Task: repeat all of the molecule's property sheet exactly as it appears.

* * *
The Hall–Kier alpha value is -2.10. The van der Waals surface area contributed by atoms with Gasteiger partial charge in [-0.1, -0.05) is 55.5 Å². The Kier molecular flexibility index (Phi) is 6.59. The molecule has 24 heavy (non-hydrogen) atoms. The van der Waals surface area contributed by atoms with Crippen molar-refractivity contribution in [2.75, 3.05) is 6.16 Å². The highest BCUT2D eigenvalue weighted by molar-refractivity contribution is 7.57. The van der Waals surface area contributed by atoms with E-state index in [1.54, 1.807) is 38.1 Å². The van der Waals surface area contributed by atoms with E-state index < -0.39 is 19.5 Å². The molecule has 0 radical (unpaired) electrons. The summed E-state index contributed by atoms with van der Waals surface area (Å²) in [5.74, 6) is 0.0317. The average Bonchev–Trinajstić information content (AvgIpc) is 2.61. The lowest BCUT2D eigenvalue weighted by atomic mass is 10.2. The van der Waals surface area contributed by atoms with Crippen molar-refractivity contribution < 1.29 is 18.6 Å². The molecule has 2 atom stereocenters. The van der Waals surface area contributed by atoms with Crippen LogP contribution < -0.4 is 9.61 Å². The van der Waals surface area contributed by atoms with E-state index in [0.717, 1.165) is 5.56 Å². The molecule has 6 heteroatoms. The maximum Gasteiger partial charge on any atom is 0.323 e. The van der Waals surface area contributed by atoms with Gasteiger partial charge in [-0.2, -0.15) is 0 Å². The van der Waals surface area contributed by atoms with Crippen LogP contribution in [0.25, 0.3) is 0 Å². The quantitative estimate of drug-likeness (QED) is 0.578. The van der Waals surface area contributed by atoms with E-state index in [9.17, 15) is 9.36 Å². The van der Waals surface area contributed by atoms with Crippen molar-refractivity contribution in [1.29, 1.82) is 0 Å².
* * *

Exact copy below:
The Hall–Kier alpha value is -2.10. The van der Waals surface area contributed by atoms with Gasteiger partial charge in [-0.1, -0.05) is 55.5 Å². The Kier molecular flexibility index (Phi) is 6.59. The molecule has 24 heavy (non-hydrogen) atoms. The van der Waals surface area contributed by atoms with Crippen molar-refractivity contribution in [2.75, 3.05) is 6.16 Å². The highest BCUT2D eigenvalue weighted by molar-refractivity contribution is 7.57. The van der Waals surface area contributed by atoms with E-state index in [1.54, 1.807) is 38.1 Å². The van der Waals surface area contributed by atoms with E-state index < -0.39 is 19.5 Å². The molecule has 0 radical (unpaired) electrons. The summed E-state index contributed by atoms with van der Waals surface area (Å²) in [5.74, 6) is 0.0317. The average Bonchev–Trinajstić information content (AvgIpc) is 2.61. The lowest BCUT2D eigenvalue weighted by atomic mass is 10.2. The van der Waals surface area contributed by atoms with Crippen molar-refractivity contribution < 1.29 is 18.6 Å². The molecule has 2 atom stereocenters. The van der Waals surface area contributed by atoms with Crippen LogP contribution < -0.4 is 9.61 Å². The van der Waals surface area contributed by atoms with E-state index in [0.717, 1.165) is 5.56 Å². The molecule has 6 heteroatoms. The maximum Gasteiger partial charge on any atom is 0.323 e. The van der Waals surface area contributed by atoms with Gasteiger partial charge in [-0.2, -0.15) is 0 Å². The van der Waals surface area contributed by atoms with Crippen LogP contribution in [0.25, 0.3) is 0 Å². The quantitative estimate of drug-likeness (QED) is 0.578. The van der Waals surface area contributed by atoms with E-state index in [9.17, 15) is 9.36 Å². The van der Waals surface area contributed by atoms with Crippen molar-refractivity contribution in [1.29, 1.82) is 0 Å².